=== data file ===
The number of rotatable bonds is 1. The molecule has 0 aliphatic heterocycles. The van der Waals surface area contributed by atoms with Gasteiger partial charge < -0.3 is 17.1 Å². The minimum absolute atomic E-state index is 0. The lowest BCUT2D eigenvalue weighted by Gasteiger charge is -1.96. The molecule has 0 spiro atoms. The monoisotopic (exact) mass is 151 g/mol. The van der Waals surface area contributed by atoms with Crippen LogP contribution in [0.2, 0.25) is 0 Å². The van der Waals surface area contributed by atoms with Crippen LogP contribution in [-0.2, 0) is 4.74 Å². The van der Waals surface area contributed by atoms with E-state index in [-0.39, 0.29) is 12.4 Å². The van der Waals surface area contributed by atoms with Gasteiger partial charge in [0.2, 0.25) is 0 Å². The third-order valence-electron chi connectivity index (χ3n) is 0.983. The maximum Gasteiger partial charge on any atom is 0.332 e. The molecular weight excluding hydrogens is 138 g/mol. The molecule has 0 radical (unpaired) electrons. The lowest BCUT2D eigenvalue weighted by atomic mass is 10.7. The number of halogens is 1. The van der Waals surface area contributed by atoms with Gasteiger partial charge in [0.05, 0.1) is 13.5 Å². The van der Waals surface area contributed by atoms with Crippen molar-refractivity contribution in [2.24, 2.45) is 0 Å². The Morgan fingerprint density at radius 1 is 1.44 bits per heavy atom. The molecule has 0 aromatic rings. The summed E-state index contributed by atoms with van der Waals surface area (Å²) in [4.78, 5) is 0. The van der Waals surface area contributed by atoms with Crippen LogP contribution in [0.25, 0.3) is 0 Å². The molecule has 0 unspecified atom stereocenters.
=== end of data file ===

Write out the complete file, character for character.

The number of rotatable bonds is 1. The molecule has 0 aliphatic heterocycles. The van der Waals surface area contributed by atoms with Gasteiger partial charge < -0.3 is 17.1 Å². The minimum absolute atomic E-state index is 0. The lowest BCUT2D eigenvalue weighted by Gasteiger charge is -1.96. The molecule has 0 spiro atoms. The monoisotopic (exact) mass is 151 g/mol. The van der Waals surface area contributed by atoms with Crippen LogP contribution in [0.2, 0.25) is 0 Å². The van der Waals surface area contributed by atoms with Crippen LogP contribution in [-0.2, 0) is 4.74 Å². The van der Waals surface area contributed by atoms with E-state index in [-0.39, 0.29) is 12.4 Å². The van der Waals surface area contributed by atoms with Gasteiger partial charge in [0.2, 0.25) is 0 Å². The third-order valence-electron chi connectivity index (χ3n) is 0.983. The maximum Gasteiger partial charge on any atom is 0.332 e. The molecular weight excluding hydrogens is 138 g/mol. The molecule has 0 radical (unpaired) electrons. The lowest BCUT2D eigenvalue weighted by atomic mass is 10.7. The number of halogens is 1. The van der Waals surface area contributed by atoms with Gasteiger partial charge in [0.05, 0.1) is 13.5 Å². The van der Waals surface area contributed by atoms with Crippen molar-refractivity contribution in [2.24, 2.45) is 0 Å². The Morgan fingerprint density at radius 1 is 1.44 bits per heavy atom. The molecule has 0 aromatic rings. The summed E-state index contributed by atoms with van der Waals surface area (Å²) in [4.78, 5) is 0. The van der Waals surface area contributed by atoms with Crippen LogP contribution in [0.25, 0.3) is 0 Å². The molecule has 0 unspecified atom stereocenters.